Political leaders across the globe make decisions that affect our economic, political and social futures. Given the importance of these decisions, it is, perhaps, unsurprising that the average leader’s salary is 7 times that of their citizen’s. However, this difference varies massively across the globe – from almost equal in China through to being absolutely dwarfed in South Africa. To find out which countries have the greatest difference and which have the least Adzuna have compiled a collection of 45 countries leaders salaries and compared them to that country’s gross national income (GNI) per capita.
UK in 31st place
Given the relatively developed nature of the UK compared to the rest of the world it is, perhaps, unsurprising that Theresa May sits in 31st position, currently enjoying a salary of £153,907 and the GNI per capita sits at £31,613. This still means that she earns roughly 5 times that of the average citizen but it is placed below the global average of 7.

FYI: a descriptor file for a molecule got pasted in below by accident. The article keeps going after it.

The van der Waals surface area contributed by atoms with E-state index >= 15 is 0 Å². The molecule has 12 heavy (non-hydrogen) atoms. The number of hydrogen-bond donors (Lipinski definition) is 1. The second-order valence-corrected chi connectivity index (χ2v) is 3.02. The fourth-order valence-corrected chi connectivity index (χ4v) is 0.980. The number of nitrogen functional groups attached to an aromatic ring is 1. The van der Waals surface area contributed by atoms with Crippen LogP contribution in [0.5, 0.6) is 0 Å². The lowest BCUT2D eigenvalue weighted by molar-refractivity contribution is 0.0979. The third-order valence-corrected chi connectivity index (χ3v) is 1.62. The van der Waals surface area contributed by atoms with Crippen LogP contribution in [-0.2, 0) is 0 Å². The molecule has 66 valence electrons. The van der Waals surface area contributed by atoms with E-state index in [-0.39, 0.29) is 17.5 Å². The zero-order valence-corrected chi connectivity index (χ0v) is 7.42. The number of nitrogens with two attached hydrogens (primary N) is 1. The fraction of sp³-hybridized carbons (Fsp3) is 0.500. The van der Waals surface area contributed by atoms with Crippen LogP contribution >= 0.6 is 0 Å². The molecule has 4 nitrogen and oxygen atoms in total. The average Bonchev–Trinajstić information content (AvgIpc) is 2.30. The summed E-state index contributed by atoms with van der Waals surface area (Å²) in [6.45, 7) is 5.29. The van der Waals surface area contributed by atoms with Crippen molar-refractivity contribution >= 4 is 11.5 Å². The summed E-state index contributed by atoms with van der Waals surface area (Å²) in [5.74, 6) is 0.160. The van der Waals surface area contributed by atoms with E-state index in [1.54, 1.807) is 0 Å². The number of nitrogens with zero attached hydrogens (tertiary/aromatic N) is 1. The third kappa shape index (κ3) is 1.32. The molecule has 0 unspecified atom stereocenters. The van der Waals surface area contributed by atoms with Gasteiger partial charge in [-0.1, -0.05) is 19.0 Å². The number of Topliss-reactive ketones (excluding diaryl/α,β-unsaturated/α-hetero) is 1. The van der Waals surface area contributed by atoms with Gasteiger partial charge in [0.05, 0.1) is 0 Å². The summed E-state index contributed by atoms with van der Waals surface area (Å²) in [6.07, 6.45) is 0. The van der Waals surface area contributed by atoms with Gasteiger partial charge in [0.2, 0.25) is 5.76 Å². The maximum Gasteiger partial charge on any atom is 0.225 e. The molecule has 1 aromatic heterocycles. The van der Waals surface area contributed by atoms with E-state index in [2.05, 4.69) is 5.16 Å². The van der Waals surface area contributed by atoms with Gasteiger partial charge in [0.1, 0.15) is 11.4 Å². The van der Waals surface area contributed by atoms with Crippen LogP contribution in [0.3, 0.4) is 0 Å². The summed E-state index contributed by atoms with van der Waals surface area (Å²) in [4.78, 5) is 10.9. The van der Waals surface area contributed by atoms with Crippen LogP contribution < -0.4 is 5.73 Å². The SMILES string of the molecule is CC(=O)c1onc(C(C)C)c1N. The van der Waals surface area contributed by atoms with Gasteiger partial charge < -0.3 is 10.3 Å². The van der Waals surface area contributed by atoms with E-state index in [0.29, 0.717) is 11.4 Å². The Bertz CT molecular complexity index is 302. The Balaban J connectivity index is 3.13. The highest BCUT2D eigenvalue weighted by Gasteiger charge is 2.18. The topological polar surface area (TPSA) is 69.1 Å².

Huge pay gaps in South Africa, Indonesia and Singapore:
The countries that occupy the top of the table, with the highest level of inequality between leader and citizen, are South Africa, Indonesia and Singapore. South Africa is in first place with its President Cyril Ramaphosa earning a massive 41 times the national average. The next closest to it is Indonesia where Joko Widodo earns 35 times the national average. Despite their salaries of £174,574 and £96,989 respectively both countries have a GNI per capita of under £5000. Completing the top three, Singapore is another outlier although for a slightly different reason. The GNI per capita in Singapore is roughly ten times greater than that of South Africa and fifteen times greater than that of Indonesia at £42,533; yet the Prime Minister of Singapore, Lee Kuan Yew, still earns 30 times more than that with the huge salary of £1,255,800.
At the bottom is Scandinavia… and China!
Finland, Iceland, Norway and China sit joint bottom of the table where their leaders’ state salaries are just three times that of the national average. Whilst China’s GNI per capita is just over £6,000 all the Scandinavian countries’ sit between £34,000 and £60,000.
For the full data-set, see below!